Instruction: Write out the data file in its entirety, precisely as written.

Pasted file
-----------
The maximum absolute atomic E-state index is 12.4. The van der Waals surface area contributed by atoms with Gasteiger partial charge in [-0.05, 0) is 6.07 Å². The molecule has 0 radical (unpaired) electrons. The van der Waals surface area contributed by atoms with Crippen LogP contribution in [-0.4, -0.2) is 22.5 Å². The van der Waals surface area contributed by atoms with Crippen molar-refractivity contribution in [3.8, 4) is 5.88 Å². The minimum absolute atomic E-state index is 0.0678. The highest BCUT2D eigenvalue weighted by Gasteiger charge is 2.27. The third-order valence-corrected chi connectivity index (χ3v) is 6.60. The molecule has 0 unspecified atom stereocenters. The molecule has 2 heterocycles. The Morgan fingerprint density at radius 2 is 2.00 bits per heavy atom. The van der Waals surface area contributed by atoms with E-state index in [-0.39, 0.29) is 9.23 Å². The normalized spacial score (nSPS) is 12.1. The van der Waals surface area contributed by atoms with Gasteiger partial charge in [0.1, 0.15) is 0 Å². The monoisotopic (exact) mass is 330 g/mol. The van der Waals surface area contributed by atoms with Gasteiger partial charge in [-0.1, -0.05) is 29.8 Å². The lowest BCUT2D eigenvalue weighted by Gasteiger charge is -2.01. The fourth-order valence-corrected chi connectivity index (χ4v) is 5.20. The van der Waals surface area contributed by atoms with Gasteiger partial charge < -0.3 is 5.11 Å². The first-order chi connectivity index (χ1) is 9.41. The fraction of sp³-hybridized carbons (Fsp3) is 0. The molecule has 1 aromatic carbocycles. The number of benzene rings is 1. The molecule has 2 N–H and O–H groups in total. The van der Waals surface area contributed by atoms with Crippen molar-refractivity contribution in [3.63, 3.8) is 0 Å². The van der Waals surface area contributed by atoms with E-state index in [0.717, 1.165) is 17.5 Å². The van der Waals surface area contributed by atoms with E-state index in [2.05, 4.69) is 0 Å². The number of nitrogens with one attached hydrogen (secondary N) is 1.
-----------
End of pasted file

The maximum absolute atomic E-state index is 12.4. The van der Waals surface area contributed by atoms with Gasteiger partial charge in [-0.05, 0) is 6.07 Å². The molecule has 0 radical (unpaired) electrons. The van der Waals surface area contributed by atoms with Crippen LogP contribution in [-0.4, -0.2) is 22.5 Å². The van der Waals surface area contributed by atoms with Crippen molar-refractivity contribution in [3.8, 4) is 5.88 Å². The minimum absolute atomic E-state index is 0.0678. The highest BCUT2D eigenvalue weighted by Gasteiger charge is 2.27. The third-order valence-corrected chi connectivity index (χ3v) is 6.60. The molecule has 0 unspecified atom stereocenters. The molecule has 2 heterocycles. The Morgan fingerprint density at radius 2 is 2.00 bits per heavy atom. The van der Waals surface area contributed by atoms with E-state index in [-0.39, 0.29) is 9.23 Å². The normalized spacial score (nSPS) is 12.1. The van der Waals surface area contributed by atoms with Gasteiger partial charge in [0.1, 0.15) is 0 Å². The monoisotopic (exact) mass is 330 g/mol. The van der Waals surface area contributed by atoms with Gasteiger partial charge in [-0.1, -0.05) is 29.8 Å². The lowest BCUT2D eigenvalue weighted by Gasteiger charge is -2.01. The fourth-order valence-corrected chi connectivity index (χ4v) is 5.20. The van der Waals surface area contributed by atoms with Gasteiger partial charge < -0.3 is 5.11 Å². The first-order chi connectivity index (χ1) is 9.41. The fraction of sp³-hybridized carbons (Fsp3) is 0. The molecule has 1 aromatic carbocycles. The number of benzene rings is 1. The molecule has 2 N–H and O–H groups in total. The van der Waals surface area contributed by atoms with Crippen molar-refractivity contribution in [3.63, 3.8) is 0 Å². The van der Waals surface area contributed by atoms with E-state index in [0.717, 1.165) is 17.5 Å². The van der Waals surface area contributed by atoms with E-state index in [2.05, 4.69) is 0 Å². The number of nitrogens with one attached hydrogen (secondary N) is 1.